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Updated on 2 June 2024

Fuel cell technology

A fuel cell is an electrochemical device that converts chemical energy into electricity. It generates a potential by separating the reactions: hydrogen undergoes oxidation at the anode, while oxygen undergoes reduction at the cathode. Currently, three main types of fuel cells are either under development or in operation, each offering unique advantages, limitations, and potential applications. The key features of these different types of fuel cells are summarized in the table below.

Fuel cell typeOperating temperatureCathode gasElectrolyteAnode gas
Proton exchange membrane50-100 °CAir (O2 + N2)Polymer (H+)H2
Alkaline50-100 °CAir (O2 + N2)KOHH2
Solid oxide500-1000 °CAir (O2 + N2)ZrO2 (O2-)CH4, CO
Main types of fuel cells and their corresponding key features.

Proton exchange membrane (PEM) fuel cells utilize a solid polymer as an electrolyte and feature porous carbon electrodes embedded with a platinum catalyst. They operate using only hydrogen, oxygen from the air, and water, eliminating the need for corrosive fluids that other fuel cells might require. Typically, these fuel cells are powered by pure hydrogen supplied from storage tanks or onboard reformers.

PEM fuel cells function at relatively low temperatures, around 50-100°C. However, the platinum catalyst is highly susceptible to CO poisoning, necessitating an additional reactor to reduce CO in the fuel gas if the hydrogen originates from alcohol or hydrocarbon fuels. To address this issue, developers are investigating platinum/ruthenium catalysts that exhibit greater resistance to CO.

PEM fuel cells are primarily employed in transportation and some stationary applications. Structurally, a proton exchange membrane fuel cell comprises a proton exchange membrane (polymer electrolyte) positioned between an anode and a cathode. The figure below provides a schematic representation of a PEM fuel cell.

Illustration of the working principle of a proton exchange membrane (PEM) fuel cell

The processes occurring in the fuel cell are as follows:

  1. Hydrogen fuel introduction: Hydrogen fuel is channeled through flow field plates to the anode on one side of the fuel cell, while oxygen from the air is directed to the cathode on the opposite side.
  2. Oxygen reaction at the cathode: At the cathode, oxygen reacts with the protons from the proton exchange membrane and the electrons from the electrode.
  3. Hydrogen dissociation at the anode: On the anode, hydrogen molecules dissociate and adsorb as hydrogen atoms on a platinum catalyst.
  4. Proton transfer: The proton exchange membrane allows the positively charged hydrogen ions to pass through to the cathode.

The overall reaction occurring in the PEM fuel cell is: 2H2 + O2 → H2O.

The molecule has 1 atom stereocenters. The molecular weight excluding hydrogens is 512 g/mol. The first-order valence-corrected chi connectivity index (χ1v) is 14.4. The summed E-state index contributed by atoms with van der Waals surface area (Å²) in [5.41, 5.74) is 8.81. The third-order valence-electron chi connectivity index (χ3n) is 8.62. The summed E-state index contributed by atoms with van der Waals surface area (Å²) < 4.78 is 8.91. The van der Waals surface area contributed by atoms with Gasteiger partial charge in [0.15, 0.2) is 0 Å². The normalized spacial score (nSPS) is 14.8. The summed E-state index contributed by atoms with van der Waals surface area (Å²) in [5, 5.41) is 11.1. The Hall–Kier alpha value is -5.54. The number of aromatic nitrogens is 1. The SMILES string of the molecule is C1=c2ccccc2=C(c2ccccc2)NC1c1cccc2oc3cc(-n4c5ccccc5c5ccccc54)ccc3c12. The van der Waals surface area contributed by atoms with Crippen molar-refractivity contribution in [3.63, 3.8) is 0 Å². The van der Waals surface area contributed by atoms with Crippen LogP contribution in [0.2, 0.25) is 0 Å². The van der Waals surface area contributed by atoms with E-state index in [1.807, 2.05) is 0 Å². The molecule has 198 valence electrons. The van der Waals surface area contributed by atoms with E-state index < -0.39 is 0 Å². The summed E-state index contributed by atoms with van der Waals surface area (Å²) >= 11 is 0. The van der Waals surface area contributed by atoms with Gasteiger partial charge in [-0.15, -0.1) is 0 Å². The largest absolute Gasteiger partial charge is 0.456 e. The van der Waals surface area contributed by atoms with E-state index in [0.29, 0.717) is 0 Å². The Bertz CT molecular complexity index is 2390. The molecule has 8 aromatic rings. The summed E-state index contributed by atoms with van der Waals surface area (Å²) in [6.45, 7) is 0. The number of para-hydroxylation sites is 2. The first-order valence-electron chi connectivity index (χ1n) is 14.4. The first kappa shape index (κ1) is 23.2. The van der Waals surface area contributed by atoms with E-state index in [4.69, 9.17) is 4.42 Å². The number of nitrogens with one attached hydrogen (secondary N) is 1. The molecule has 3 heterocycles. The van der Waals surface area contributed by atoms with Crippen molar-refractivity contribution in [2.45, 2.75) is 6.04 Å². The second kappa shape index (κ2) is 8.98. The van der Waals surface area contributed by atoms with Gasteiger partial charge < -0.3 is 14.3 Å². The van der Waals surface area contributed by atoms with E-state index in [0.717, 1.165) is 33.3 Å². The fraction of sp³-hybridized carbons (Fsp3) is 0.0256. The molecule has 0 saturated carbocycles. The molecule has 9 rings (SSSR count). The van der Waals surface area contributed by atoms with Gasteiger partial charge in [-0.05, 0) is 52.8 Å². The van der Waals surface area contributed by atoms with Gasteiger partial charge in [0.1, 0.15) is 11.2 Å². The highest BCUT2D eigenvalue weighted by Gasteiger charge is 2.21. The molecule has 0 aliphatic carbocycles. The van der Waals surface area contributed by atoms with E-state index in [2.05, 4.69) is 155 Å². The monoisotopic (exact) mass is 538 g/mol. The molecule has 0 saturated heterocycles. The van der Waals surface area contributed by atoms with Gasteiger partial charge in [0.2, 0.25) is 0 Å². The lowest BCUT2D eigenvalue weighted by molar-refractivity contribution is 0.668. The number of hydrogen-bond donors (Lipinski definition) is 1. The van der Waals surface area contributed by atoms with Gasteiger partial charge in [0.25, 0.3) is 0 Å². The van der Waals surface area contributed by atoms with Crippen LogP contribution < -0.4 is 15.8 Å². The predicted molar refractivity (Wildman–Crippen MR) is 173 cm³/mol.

Alkaline fuel cells (AFCs) were among the first fuel cell technologies developed and were widely used in the U.S. space program to produce electrical energy and water onboard spacecraft. These fuel cells utilize a potassium hydroxide solution in water as the electrolyte and can employ various non-precious metals as catalysts at the anode and cathode.

High-temperature AFCs operate at temperatures between 100°C and 250°C, but more recent designs function at lower temperatures of approximately 23°C to 70°C. AFCs are high-performance fuel cells due to the rapid rate of chemical reactions within the cell. They are also highly efficient, achieving efficiencies of 60% in space applications.

However, a significant drawback of AFCs is their susceptibility to carbon dioxide (CO2) poisoning; even small amounts of CO2 in the air (400 ppm) can impair their operation, necessitating the purification of both hydrogen and oxygen used in the cell. This sensitivity to CO2 also affects the cell’s lifespan, or the duration before it needs replacement. Nonetheless, AFC stacks have demonstrated stable operation for more than 8000 hours.

Solid oxide fuel cells (SOFCs) utilize a hard, non-porous ceramic compound as the electrolyte. Due to the solid nature of the electrolyte, these cells do not need to be constructed in the plate-like configuration typical of other fuel cell types. SOFCs are anticipated to achieve an efficiency of around 50-60% in converting fuel to electricity.

SOFCs operate at high temperatures, approximately 1000°C. This high-temperature operation eliminates the need for precious-metal catalysts. Additionally, SOFCs are the most sulfur-resistant type of fuel cell, capable of tolerating significantly higher levels of sulfur compared to other cell types. They are also immune to carbon monoxide (CO) poisoning, allowing CO to be used as a fuel.

However, the high operating temperature presents certain disadvantages. It results in a slow startup and necessitates substantial thermal shielding to retain heat and protect personnel. While this may be acceptable for utility applications, it poses challenges for transportation or small portable applications.

In the past years, proton exchange membrane fuel cells have emerged as the most-used technology for
industrial applications at the large scale. In particular, the automotive industry has focused almost
exclusively on this technology. The DASH Power system manufactured by GRZ Technologies uses PEM fuel cells.

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